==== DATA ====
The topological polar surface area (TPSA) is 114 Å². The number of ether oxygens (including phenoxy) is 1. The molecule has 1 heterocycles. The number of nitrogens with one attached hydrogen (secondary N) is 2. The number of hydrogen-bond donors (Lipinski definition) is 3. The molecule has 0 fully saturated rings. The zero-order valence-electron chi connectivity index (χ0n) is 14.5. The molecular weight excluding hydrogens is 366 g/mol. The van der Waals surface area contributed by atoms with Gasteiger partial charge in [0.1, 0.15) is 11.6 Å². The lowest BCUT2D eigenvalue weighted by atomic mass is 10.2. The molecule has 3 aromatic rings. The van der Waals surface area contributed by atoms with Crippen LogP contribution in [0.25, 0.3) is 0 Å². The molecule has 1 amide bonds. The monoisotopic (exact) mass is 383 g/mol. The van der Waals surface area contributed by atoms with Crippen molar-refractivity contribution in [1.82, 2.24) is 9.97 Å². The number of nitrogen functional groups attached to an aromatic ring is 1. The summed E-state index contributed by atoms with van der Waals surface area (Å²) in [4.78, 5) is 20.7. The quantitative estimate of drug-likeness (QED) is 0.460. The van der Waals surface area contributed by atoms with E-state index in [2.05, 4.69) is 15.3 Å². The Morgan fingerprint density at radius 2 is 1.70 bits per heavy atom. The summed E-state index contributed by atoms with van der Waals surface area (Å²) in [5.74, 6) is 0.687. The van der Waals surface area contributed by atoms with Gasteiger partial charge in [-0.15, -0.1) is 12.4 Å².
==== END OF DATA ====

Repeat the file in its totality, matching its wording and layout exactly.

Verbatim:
The topological polar surface area (TPSA) is 114 Å². The number of ether oxygens (including phenoxy) is 1. The molecule has 1 heterocycles. The number of nitrogens with one attached hydrogen (secondary N) is 2. The number of hydrogen-bond donors (Lipinski definition) is 3. The molecule has 0 fully saturated rings. The zero-order valence-electron chi connectivity index (χ0n) is 14.5. The molecular weight excluding hydrogens is 366 g/mol. The van der Waals surface area contributed by atoms with Gasteiger partial charge in [0.1, 0.15) is 11.6 Å². The lowest BCUT2D eigenvalue weighted by atomic mass is 10.2. The molecule has 3 aromatic rings. The van der Waals surface area contributed by atoms with Crippen LogP contribution in [0.25, 0.3) is 0 Å². The molecule has 1 amide bonds. The monoisotopic (exact) mass is 383 g/mol. The van der Waals surface area contributed by atoms with Crippen molar-refractivity contribution in [1.82, 2.24) is 9.97 Å². The number of nitrogen functional groups attached to an aromatic ring is 1. The summed E-state index contributed by atoms with van der Waals surface area (Å²) in [4.78, 5) is 20.7. The quantitative estimate of drug-likeness (QED) is 0.460. The van der Waals surface area contributed by atoms with E-state index in [2.05, 4.69) is 15.3 Å². The Morgan fingerprint density at radius 2 is 1.70 bits per heavy atom. The summed E-state index contributed by atoms with van der Waals surface area (Å²) in [5.74, 6) is 0.687. The van der Waals surface area contributed by atoms with Gasteiger partial charge in [-0.15, -0.1) is 12.4 Å².